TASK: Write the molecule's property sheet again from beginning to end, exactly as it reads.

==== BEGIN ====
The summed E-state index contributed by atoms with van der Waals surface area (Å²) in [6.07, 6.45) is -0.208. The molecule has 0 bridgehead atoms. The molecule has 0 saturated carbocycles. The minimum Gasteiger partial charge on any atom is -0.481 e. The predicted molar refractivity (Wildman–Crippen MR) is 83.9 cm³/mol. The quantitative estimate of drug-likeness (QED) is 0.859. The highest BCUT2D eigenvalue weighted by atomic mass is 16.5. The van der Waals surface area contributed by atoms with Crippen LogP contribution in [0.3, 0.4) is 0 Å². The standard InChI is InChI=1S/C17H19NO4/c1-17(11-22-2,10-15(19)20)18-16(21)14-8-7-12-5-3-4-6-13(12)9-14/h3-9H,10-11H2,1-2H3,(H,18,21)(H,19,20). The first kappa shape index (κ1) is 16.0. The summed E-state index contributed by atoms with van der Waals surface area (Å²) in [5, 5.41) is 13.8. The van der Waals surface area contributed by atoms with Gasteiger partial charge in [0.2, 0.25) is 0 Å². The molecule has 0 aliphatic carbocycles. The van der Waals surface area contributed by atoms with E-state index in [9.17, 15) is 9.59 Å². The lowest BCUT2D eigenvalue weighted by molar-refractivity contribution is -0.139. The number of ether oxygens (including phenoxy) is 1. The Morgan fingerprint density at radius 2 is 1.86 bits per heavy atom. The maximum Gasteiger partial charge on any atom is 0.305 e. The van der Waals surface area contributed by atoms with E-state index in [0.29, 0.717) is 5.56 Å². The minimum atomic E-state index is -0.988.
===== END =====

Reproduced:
The summed E-state index contributed by atoms with van der Waals surface area (Å²) in [6.07, 6.45) is -0.208. The molecule has 0 bridgehead atoms. The molecule has 0 saturated carbocycles. The minimum Gasteiger partial charge on any atom is -0.481 e. The predicted molar refractivity (Wildman–Crippen MR) is 83.9 cm³/mol. The quantitative estimate of drug-likeness (QED) is 0.859. The highest BCUT2D eigenvalue weighted by atomic mass is 16.5. The van der Waals surface area contributed by atoms with Crippen LogP contribution in [0.3, 0.4) is 0 Å². The standard InChI is InChI=1S/C17H19NO4/c1-17(11-22-2,10-15(19)20)18-16(21)14-8-7-12-5-3-4-6-13(12)9-14/h3-9H,10-11H2,1-2H3,(H,18,21)(H,19,20). The first kappa shape index (κ1) is 16.0. The summed E-state index contributed by atoms with van der Waals surface area (Å²) in [5, 5.41) is 13.8. The van der Waals surface area contributed by atoms with Gasteiger partial charge in [0.2, 0.25) is 0 Å². The molecule has 0 aliphatic carbocycles. The van der Waals surface area contributed by atoms with E-state index in [9.17, 15) is 9.59 Å². The lowest BCUT2D eigenvalue weighted by molar-refractivity contribution is -0.139. The number of ether oxygens (including phenoxy) is 1. The Morgan fingerprint density at radius 2 is 1.86 bits per heavy atom. The maximum Gasteiger partial charge on any atom is 0.305 e. The van der Waals surface area contributed by atoms with E-state index in [0.29, 0.717) is 5.56 Å². The minimum atomic E-state index is -0.988.